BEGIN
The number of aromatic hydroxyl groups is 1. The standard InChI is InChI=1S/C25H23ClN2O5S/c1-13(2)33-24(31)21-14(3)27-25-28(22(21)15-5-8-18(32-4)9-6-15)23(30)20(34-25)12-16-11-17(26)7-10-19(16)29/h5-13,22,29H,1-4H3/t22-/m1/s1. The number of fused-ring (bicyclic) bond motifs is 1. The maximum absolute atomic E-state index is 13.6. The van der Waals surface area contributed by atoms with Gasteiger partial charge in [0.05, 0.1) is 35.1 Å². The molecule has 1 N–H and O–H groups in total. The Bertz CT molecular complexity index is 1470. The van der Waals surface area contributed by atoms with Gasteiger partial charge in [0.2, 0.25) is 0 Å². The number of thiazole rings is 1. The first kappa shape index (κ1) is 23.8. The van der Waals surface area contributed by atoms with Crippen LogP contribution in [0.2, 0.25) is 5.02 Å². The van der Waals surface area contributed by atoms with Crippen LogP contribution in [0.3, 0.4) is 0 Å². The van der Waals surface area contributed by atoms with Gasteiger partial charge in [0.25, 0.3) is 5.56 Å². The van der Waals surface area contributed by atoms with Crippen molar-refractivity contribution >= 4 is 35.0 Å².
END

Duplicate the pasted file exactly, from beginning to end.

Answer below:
The number of aromatic hydroxyl groups is 1. The standard InChI is InChI=1S/C25H23ClN2O5S/c1-13(2)33-24(31)21-14(3)27-25-28(22(21)15-5-8-18(32-4)9-6-15)23(30)20(34-25)12-16-11-17(26)7-10-19(16)29/h5-13,22,29H,1-4H3/t22-/m1/s1. The number of fused-ring (bicyclic) bond motifs is 1. The maximum absolute atomic E-state index is 13.6. The van der Waals surface area contributed by atoms with Gasteiger partial charge in [0.05, 0.1) is 35.1 Å². The molecule has 1 N–H and O–H groups in total. The Bertz CT molecular complexity index is 1470. The van der Waals surface area contributed by atoms with Gasteiger partial charge in [0.2, 0.25) is 0 Å². The number of thiazole rings is 1. The first kappa shape index (κ1) is 23.8. The van der Waals surface area contributed by atoms with Crippen LogP contribution in [0.2, 0.25) is 5.02 Å². The van der Waals surface area contributed by atoms with Crippen LogP contribution in [0.3, 0.4) is 0 Å². The van der Waals surface area contributed by atoms with Gasteiger partial charge in [0.25, 0.3) is 5.56 Å². The van der Waals surface area contributed by atoms with Crippen molar-refractivity contribution >= 4 is 35.0 Å².